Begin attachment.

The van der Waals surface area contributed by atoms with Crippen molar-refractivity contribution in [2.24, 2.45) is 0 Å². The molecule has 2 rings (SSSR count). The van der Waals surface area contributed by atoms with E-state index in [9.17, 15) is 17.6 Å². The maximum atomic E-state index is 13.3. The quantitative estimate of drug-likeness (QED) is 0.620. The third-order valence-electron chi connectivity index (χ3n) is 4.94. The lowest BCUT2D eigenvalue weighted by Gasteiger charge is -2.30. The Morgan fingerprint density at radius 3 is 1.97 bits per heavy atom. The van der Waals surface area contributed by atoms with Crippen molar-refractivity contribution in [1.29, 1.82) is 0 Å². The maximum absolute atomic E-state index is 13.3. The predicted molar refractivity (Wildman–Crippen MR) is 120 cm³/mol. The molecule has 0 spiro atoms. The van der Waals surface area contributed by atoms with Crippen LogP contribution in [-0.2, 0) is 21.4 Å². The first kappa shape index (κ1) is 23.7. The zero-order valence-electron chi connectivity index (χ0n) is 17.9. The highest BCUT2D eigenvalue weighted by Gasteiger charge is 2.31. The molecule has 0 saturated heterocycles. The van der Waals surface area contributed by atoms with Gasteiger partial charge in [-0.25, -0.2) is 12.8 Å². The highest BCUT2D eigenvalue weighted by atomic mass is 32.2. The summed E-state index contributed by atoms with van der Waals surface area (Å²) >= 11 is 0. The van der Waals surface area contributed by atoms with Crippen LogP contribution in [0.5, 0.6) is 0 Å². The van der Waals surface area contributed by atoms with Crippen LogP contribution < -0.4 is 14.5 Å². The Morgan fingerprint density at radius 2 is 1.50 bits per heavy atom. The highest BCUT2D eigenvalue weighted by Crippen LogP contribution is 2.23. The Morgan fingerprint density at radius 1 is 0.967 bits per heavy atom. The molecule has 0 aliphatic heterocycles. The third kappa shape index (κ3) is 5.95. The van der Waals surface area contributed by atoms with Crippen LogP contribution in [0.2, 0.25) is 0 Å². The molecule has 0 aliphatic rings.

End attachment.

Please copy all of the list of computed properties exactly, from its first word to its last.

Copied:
The van der Waals surface area contributed by atoms with Crippen molar-refractivity contribution in [2.24, 2.45) is 0 Å². The molecule has 2 rings (SSSR count). The van der Waals surface area contributed by atoms with E-state index in [9.17, 15) is 17.6 Å². The maximum atomic E-state index is 13.3. The quantitative estimate of drug-likeness (QED) is 0.620. The third-order valence-electron chi connectivity index (χ3n) is 4.94. The lowest BCUT2D eigenvalue weighted by Gasteiger charge is -2.30. The Morgan fingerprint density at radius 3 is 1.97 bits per heavy atom. The van der Waals surface area contributed by atoms with Crippen molar-refractivity contribution in [1.29, 1.82) is 0 Å². The maximum absolute atomic E-state index is 13.3. The predicted molar refractivity (Wildman–Crippen MR) is 120 cm³/mol. The molecule has 0 spiro atoms. The van der Waals surface area contributed by atoms with Crippen LogP contribution in [-0.2, 0) is 21.4 Å². The first kappa shape index (κ1) is 23.7. The zero-order valence-electron chi connectivity index (χ0n) is 17.9. The highest BCUT2D eigenvalue weighted by Gasteiger charge is 2.31. The molecule has 0 saturated heterocycles. The van der Waals surface area contributed by atoms with Gasteiger partial charge in [-0.25, -0.2) is 12.8 Å². The highest BCUT2D eigenvalue weighted by atomic mass is 32.2. The summed E-state index contributed by atoms with van der Waals surface area (Å²) >= 11 is 0. The van der Waals surface area contributed by atoms with Crippen LogP contribution in [0.5, 0.6) is 0 Å². The van der Waals surface area contributed by atoms with Crippen LogP contribution < -0.4 is 14.5 Å². The Morgan fingerprint density at radius 2 is 1.50 bits per heavy atom. The highest BCUT2D eigenvalue weighted by Crippen LogP contribution is 2.23. The Morgan fingerprint density at radius 1 is 0.967 bits per heavy atom. The molecule has 0 aliphatic heterocycles. The third kappa shape index (κ3) is 5.95. The van der Waals surface area contributed by atoms with Crippen LogP contribution in [0.2, 0.25) is 0 Å². The molecule has 0 aliphatic rings.